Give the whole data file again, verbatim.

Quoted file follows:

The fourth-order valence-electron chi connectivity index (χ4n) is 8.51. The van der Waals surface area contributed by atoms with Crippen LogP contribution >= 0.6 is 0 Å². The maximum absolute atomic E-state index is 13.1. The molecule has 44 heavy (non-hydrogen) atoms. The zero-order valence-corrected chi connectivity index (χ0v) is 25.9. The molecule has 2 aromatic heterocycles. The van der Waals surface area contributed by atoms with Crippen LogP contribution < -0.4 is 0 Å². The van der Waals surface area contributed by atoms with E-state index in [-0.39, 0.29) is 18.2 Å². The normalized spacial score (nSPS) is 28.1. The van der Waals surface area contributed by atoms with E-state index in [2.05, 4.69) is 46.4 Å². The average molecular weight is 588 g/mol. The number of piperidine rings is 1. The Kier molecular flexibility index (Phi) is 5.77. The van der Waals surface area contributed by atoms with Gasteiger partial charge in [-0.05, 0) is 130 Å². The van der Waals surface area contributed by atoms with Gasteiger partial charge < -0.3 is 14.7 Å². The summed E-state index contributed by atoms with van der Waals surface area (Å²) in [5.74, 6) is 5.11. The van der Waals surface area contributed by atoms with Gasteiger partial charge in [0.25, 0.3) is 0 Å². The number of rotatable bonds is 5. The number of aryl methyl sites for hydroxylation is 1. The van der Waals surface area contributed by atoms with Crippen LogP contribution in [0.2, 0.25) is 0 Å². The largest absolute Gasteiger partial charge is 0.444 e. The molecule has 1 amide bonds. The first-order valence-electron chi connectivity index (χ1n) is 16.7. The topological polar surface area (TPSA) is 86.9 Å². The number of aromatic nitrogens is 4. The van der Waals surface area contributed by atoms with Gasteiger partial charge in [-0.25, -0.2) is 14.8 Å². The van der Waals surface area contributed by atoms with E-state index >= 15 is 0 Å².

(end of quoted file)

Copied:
The fourth-order valence-electron chi connectivity index (χ4n) is 8.51. The van der Waals surface area contributed by atoms with Crippen LogP contribution >= 0.6 is 0 Å². The maximum absolute atomic E-state index is 13.1. The molecule has 44 heavy (non-hydrogen) atoms. The zero-order valence-corrected chi connectivity index (χ0v) is 25.9. The molecule has 2 aromatic heterocycles. The van der Waals surface area contributed by atoms with Crippen LogP contribution < -0.4 is 0 Å². The van der Waals surface area contributed by atoms with E-state index in [-0.39, 0.29) is 18.2 Å². The normalized spacial score (nSPS) is 28.1. The van der Waals surface area contributed by atoms with E-state index in [2.05, 4.69) is 46.4 Å². The average molecular weight is 588 g/mol. The number of piperidine rings is 1. The Kier molecular flexibility index (Phi) is 5.77. The van der Waals surface area contributed by atoms with Gasteiger partial charge in [-0.05, 0) is 130 Å². The van der Waals surface area contributed by atoms with Gasteiger partial charge < -0.3 is 14.7 Å². The summed E-state index contributed by atoms with van der Waals surface area (Å²) in [5.74, 6) is 5.11. The van der Waals surface area contributed by atoms with Gasteiger partial charge in [0.25, 0.3) is 0 Å². The number of rotatable bonds is 5. The number of aryl methyl sites for hydroxylation is 1. The van der Waals surface area contributed by atoms with Crippen LogP contribution in [0.2, 0.25) is 0 Å². The largest absolute Gasteiger partial charge is 0.444 e. The molecule has 1 amide bonds. The first-order valence-electron chi connectivity index (χ1n) is 16.7. The topological polar surface area (TPSA) is 86.9 Å². The number of aromatic nitrogens is 4. The van der Waals surface area contributed by atoms with Gasteiger partial charge in [-0.25, -0.2) is 14.8 Å². The van der Waals surface area contributed by atoms with E-state index >= 15 is 0 Å².